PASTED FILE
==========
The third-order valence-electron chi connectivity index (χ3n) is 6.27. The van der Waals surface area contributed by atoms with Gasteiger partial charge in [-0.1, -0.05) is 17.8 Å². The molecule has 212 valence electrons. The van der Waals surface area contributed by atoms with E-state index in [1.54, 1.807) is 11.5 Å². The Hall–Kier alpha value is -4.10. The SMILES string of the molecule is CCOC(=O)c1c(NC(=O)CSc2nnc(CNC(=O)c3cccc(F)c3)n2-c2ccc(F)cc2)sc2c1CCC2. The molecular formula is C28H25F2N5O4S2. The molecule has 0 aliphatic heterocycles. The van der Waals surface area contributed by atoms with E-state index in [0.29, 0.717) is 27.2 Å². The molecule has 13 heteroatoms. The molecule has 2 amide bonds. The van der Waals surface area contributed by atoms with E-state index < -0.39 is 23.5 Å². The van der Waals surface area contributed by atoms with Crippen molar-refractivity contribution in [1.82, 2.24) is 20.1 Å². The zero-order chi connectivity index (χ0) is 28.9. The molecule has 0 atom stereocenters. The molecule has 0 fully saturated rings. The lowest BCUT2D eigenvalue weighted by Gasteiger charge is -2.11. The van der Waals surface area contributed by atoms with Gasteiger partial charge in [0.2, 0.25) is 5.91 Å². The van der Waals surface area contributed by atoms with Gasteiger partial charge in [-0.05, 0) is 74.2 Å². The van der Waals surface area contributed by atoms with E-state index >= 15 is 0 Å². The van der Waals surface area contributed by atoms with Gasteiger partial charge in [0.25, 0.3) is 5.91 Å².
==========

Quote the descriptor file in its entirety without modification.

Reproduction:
The third-order valence-electron chi connectivity index (χ3n) is 6.27. The van der Waals surface area contributed by atoms with Gasteiger partial charge in [-0.1, -0.05) is 17.8 Å². The molecule has 212 valence electrons. The van der Waals surface area contributed by atoms with E-state index in [1.54, 1.807) is 11.5 Å². The Hall–Kier alpha value is -4.10. The SMILES string of the molecule is CCOC(=O)c1c(NC(=O)CSc2nnc(CNC(=O)c3cccc(F)c3)n2-c2ccc(F)cc2)sc2c1CCC2. The molecular formula is C28H25F2N5O4S2. The molecule has 0 aliphatic heterocycles. The van der Waals surface area contributed by atoms with E-state index in [0.29, 0.717) is 27.2 Å². The molecule has 13 heteroatoms. The molecule has 2 amide bonds. The van der Waals surface area contributed by atoms with E-state index < -0.39 is 23.5 Å². The van der Waals surface area contributed by atoms with Crippen molar-refractivity contribution in [1.82, 2.24) is 20.1 Å². The zero-order chi connectivity index (χ0) is 28.9. The molecule has 0 atom stereocenters. The molecule has 0 fully saturated rings. The lowest BCUT2D eigenvalue weighted by Gasteiger charge is -2.11. The van der Waals surface area contributed by atoms with Gasteiger partial charge in [0.2, 0.25) is 5.91 Å². The van der Waals surface area contributed by atoms with Gasteiger partial charge in [-0.05, 0) is 74.2 Å². The van der Waals surface area contributed by atoms with E-state index >= 15 is 0 Å². The van der Waals surface area contributed by atoms with Gasteiger partial charge in [0.25, 0.3) is 5.91 Å².